QUAKERTOWN, Pa. - After agreeing to a series of cost reductions recommended by the administration Thursday night, the Quakertown School Board will receive a proposed budget that helps close a $4.7 budget shortfall for the 2017-18 school year.
Nancianne Edwards, assistant superintendent, presented a series of recommended cuts that totaled $1.2 million by eliminating the cyber program, an academic support program and a district level administrative position and moving forward with middle and elementary school consolidations. Superintendent William Harner and school board President Paul Stepanoff were absent.
Since the board must act on the proposed preliminary budget at its April 27 meeting, 30 days before the budget comes up for a final vote, the administration’s cuts for the 2017-18 budget did not include the $1 million in savings that would be realized by the closing of Milford Middle School.
A decision on Milford Middle School will not be made until July at the earliest. The school’s fate was the central topic at a hearing that drew a packed house Tuesday night.
Closing Milford, a school in need of maintenance, had been a key part of a series of options being recommended by the administration to improve the district’s financial health. Most the people who spoke Tuesday night called on the board to hold off on deciding on Milford for at least a year to explore more options.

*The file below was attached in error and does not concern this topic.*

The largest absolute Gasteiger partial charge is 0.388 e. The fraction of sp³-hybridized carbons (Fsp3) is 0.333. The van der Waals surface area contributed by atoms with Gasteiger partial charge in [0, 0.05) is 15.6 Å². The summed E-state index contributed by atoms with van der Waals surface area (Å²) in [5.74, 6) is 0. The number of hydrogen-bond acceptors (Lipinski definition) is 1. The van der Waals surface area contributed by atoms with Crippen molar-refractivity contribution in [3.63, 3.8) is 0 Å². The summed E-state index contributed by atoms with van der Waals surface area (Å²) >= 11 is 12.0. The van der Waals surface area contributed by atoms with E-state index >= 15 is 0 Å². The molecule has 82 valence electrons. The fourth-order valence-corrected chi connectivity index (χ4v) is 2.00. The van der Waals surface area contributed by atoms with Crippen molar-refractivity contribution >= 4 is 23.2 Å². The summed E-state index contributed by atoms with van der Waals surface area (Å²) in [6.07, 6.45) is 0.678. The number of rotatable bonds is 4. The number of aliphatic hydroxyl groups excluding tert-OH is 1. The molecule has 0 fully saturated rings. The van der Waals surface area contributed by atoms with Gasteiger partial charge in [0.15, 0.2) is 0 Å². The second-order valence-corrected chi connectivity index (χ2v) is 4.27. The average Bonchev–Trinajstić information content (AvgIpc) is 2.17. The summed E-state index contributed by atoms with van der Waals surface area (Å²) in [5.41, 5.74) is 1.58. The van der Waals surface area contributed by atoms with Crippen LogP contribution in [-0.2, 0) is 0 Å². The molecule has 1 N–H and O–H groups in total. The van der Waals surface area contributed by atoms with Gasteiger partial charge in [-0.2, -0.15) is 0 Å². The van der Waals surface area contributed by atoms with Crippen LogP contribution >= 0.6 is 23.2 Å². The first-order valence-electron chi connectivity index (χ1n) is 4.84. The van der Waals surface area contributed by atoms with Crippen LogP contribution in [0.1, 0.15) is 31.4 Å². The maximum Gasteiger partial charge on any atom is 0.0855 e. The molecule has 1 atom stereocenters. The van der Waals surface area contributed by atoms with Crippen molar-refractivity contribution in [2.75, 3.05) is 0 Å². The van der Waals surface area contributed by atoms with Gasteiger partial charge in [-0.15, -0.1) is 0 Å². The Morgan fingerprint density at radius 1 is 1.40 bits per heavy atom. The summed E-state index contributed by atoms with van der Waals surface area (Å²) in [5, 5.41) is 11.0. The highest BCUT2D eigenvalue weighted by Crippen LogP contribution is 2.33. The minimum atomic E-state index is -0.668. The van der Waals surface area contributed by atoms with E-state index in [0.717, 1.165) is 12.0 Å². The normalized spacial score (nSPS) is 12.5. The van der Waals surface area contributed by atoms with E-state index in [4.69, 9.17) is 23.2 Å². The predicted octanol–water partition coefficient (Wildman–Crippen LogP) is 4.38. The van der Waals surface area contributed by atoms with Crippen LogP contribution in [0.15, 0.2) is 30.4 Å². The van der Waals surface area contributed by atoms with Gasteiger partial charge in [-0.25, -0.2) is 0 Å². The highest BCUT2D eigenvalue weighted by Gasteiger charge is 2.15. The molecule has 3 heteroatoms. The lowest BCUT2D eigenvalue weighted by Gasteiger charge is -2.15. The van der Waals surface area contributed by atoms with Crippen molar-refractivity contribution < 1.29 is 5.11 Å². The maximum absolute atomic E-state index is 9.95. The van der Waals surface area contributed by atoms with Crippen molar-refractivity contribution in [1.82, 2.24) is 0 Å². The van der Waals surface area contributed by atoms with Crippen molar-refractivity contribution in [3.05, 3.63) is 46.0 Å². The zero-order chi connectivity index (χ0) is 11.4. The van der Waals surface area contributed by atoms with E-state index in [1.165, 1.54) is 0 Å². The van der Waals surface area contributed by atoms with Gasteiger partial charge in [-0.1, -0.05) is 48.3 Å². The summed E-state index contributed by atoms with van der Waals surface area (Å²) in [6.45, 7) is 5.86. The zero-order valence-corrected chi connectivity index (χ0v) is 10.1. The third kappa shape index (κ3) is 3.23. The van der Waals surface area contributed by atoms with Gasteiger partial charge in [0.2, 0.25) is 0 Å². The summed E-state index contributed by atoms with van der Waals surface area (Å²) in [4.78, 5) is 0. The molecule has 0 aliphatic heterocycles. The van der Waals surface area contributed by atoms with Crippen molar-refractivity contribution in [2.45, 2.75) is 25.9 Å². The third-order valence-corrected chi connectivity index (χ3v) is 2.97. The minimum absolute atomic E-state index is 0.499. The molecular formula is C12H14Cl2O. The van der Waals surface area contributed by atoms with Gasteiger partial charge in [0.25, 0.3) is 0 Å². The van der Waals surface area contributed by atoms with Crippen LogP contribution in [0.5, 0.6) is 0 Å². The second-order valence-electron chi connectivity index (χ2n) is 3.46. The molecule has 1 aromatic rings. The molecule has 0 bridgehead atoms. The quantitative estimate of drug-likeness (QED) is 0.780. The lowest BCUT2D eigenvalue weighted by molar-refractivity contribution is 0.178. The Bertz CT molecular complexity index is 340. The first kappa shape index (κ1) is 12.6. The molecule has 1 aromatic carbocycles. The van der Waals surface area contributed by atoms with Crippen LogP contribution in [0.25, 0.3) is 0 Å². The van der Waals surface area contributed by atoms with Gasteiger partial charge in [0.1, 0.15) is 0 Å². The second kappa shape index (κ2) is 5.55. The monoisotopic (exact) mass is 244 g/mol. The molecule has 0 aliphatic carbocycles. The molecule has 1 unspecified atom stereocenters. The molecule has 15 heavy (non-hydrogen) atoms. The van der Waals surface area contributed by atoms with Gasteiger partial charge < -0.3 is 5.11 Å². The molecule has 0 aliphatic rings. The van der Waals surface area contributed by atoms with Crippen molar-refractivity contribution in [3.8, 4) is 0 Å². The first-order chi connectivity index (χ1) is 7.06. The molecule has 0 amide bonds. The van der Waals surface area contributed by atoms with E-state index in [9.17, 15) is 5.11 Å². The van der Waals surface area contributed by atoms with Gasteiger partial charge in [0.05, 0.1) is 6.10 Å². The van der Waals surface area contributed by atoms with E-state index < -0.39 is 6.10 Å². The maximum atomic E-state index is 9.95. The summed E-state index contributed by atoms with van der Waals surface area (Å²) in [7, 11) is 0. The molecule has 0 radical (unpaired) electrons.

After Edwards’ presentation on the proposed reductions, board members discussed each recommendation and reached a consensus to direct the administration to cut the administrative position, saving $148,807, and phase one of the elementary school consolidation, saving $238,500.
The board supported keeping the cyber program, $482,700, and the “Team Time” middle school program, a school period where teachers work with students needing extra help, which costs $413,000 a year.
The rest of the budget shortfall will be closed by taking $4.2 million from the district’s $14 million reserve. Edwards cautioned that repeatedly turning to the district’s saving is a poor long-term financial strategy, noting that a depleted fund balance would affect the districts bond rating.
She said the administration was not recommending anything else and was not planning to cut core programs to close the budget gap. The district has held salaries fairly level in recent years, she said, but mandated contributions to the state’s Public School Employees’ Retirement System, or PSERS, has grown. Quakertown Community School District is facing a $12.5 million contribution this year
Board Vice President Charles Shermer said Quakertown has been vocal about the rising costs of PSERS for the past three years, describing the program as out of control.
School board member Stephen Ripper agreed. “PSERS is bankrupting the state,” he said. “We’re looking at something that’s catastrophic.”
The school board has declined to use exceptions to raise taxes higher than the ceiling allowed under Act I and restructure the district’s debt.
Expenditures for next year’s budget are projected to be $109,409,164 million; revenues are projected to be $103,532,677 million.
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